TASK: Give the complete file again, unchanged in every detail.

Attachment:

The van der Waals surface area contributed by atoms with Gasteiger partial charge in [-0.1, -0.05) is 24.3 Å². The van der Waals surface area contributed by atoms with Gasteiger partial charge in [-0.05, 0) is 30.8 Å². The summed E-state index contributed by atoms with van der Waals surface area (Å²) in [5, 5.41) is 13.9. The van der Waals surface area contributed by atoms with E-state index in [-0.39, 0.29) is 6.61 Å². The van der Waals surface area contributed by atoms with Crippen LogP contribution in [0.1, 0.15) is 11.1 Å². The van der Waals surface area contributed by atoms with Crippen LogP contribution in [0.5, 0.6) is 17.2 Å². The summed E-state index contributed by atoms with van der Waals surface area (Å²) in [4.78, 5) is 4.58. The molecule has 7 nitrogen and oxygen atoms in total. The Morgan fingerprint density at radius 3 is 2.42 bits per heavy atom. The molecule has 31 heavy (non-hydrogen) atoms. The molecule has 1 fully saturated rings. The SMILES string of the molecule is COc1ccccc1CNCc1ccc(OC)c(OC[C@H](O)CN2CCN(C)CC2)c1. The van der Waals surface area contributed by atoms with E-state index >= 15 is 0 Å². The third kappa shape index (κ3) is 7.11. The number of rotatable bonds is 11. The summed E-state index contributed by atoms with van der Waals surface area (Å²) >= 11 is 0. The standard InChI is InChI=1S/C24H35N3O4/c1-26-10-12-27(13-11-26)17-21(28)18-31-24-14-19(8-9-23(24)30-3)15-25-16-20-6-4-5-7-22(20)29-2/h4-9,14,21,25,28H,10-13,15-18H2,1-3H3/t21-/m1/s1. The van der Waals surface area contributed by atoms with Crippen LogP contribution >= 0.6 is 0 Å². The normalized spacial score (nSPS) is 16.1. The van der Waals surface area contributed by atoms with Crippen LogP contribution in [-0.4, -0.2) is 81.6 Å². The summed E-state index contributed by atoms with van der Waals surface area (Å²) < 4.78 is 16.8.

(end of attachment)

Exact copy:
The van der Waals surface area contributed by atoms with Gasteiger partial charge in [-0.1, -0.05) is 24.3 Å². The van der Waals surface area contributed by atoms with Gasteiger partial charge in [-0.05, 0) is 30.8 Å². The summed E-state index contributed by atoms with van der Waals surface area (Å²) in [5, 5.41) is 13.9. The van der Waals surface area contributed by atoms with E-state index in [-0.39, 0.29) is 6.61 Å². The van der Waals surface area contributed by atoms with Crippen LogP contribution in [0.1, 0.15) is 11.1 Å². The van der Waals surface area contributed by atoms with Crippen LogP contribution in [0.5, 0.6) is 17.2 Å². The summed E-state index contributed by atoms with van der Waals surface area (Å²) in [4.78, 5) is 4.58. The molecule has 7 nitrogen and oxygen atoms in total. The Morgan fingerprint density at radius 3 is 2.42 bits per heavy atom. The molecule has 31 heavy (non-hydrogen) atoms. The molecule has 1 fully saturated rings. The SMILES string of the molecule is COc1ccccc1CNCc1ccc(OC)c(OC[C@H](O)CN2CCN(C)CC2)c1. The van der Waals surface area contributed by atoms with E-state index >= 15 is 0 Å². The third kappa shape index (κ3) is 7.11. The number of rotatable bonds is 11. The summed E-state index contributed by atoms with van der Waals surface area (Å²) >= 11 is 0. The standard InChI is InChI=1S/C24H35N3O4/c1-26-10-12-27(13-11-26)17-21(28)18-31-24-14-19(8-9-23(24)30-3)15-25-16-20-6-4-5-7-22(20)29-2/h4-9,14,21,25,28H,10-13,15-18H2,1-3H3/t21-/m1/s1. The van der Waals surface area contributed by atoms with Crippen LogP contribution >= 0.6 is 0 Å². The normalized spacial score (nSPS) is 16.1. The van der Waals surface area contributed by atoms with Crippen LogP contribution in [-0.4, -0.2) is 81.6 Å². The summed E-state index contributed by atoms with van der Waals surface area (Å²) < 4.78 is 16.8.